6. Slang has its place in writing. It’s up to the writer to determine if it’s necessary or not. It’s important to make sure slang is era appropriate. Some research may be necessary if you’re not familiar with ‘slang’ from the 19th or 20th centuries.

  7. Tranny=little transvestite?? Wow…have I been living under a rock somewhere? I don’t read car mags or manual on a regular basis, but to me, a tranny is a car part!

  8. Kathryn:

    “And I’ve noticed from time to time in books and movies set in the past that catchphrases such as ‘I can live with that’ sneak in, I think because we use them so automatically that we no longer think of them as contemporary catchphrases.”

    I don’t think the “I can live with that” syndrome has anything to do with sneaking — I believe it’s a conscious effort to reboot the past to make it seem more relevant: “Hey, Sherlock Holmes talks just like me! What a cool dude.”

    As Jon noted in his comment above, we need footnotes to get Chaucer’s and Shakespeare’s jokes and gibes, but that’s only when we read them; in the latter case, at least, in the hands of skillful directors and actors, we can be induced, with little effort, to laugh as uproariously as contemporary audiences did.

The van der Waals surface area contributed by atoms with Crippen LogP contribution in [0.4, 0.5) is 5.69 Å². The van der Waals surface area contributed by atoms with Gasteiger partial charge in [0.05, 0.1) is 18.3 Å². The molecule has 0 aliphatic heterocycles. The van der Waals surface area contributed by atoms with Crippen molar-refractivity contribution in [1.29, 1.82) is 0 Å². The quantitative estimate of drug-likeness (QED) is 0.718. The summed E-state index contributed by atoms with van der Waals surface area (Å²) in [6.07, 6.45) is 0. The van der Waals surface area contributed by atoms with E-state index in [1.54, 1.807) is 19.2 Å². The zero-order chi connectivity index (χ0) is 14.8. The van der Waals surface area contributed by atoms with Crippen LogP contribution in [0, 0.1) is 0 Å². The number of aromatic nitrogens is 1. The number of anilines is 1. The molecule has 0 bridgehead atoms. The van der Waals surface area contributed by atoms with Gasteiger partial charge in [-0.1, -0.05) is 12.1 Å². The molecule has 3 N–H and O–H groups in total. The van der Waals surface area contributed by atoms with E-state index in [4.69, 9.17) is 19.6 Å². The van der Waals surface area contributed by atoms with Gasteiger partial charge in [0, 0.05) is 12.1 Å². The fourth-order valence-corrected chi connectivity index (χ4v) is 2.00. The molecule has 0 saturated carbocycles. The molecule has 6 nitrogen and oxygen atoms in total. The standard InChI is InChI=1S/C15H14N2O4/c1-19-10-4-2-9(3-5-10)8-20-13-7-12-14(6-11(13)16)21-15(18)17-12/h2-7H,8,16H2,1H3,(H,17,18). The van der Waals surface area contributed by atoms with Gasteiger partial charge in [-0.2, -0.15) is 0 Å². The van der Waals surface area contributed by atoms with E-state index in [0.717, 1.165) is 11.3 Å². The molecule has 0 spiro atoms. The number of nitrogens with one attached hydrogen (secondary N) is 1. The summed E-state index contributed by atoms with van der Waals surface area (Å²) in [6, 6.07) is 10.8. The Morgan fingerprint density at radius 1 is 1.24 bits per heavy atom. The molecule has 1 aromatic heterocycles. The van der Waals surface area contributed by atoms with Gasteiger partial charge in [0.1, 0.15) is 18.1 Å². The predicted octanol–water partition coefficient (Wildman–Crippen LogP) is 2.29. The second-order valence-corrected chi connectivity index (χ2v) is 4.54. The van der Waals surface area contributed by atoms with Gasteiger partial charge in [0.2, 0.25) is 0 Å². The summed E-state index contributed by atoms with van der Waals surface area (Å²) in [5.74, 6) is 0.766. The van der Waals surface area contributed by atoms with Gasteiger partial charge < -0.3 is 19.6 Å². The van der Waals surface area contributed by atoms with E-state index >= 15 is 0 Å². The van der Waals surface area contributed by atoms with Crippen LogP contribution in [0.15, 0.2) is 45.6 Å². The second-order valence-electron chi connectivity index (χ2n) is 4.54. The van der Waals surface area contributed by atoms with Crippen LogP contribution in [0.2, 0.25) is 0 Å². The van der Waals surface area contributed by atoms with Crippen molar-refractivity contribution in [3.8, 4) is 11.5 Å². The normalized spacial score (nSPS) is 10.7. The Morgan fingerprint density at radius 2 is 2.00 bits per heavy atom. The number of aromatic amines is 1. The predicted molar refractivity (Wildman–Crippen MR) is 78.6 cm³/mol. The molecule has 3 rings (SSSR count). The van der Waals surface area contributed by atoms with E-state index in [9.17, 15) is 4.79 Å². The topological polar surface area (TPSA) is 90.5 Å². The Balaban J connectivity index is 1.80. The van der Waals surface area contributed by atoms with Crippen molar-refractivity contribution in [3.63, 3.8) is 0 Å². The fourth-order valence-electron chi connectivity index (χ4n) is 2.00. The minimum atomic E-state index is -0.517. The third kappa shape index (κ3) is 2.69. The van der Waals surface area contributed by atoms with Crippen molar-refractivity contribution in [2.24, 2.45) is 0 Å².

Literary and cinematic depictions of the past shouldn’t pander to the present; when they’re authentic in word and deed (to the best of our knowledge), we may miss some nuances, but that’s no excuse to dumb them down.

  9. Bluebird:

    Yes, tranny is a diminutive of transvestite — but the transvestite doesn’t have to be diminutive to qualify for the nickname. (And size doesn’t matter when trannies are concerned.) I knew this meaning long before I first become aware of the other (just a couple of years ago). Perhaps living near and working in San Francisco had something to do with it. Even in the global village, local usage will prevail.

  10. Marc:
    Good lord, you could be right! I honestly never thought that the use of such phrases might be deliberate; guess I’m just a cockeyed optimist about human nature and intellectual honesty. Sigh >>sheds a tear for human fallibility<<

  11. I love developing slang for my fiction that pertains to the world I’m writing in (fantasy) and does away with our own language slang from any era. ‘Riversick’ instead of motion sick, for instance. I think it helps keep the reader closer to the world more than simply avoiding incorrect/non-lasting slang.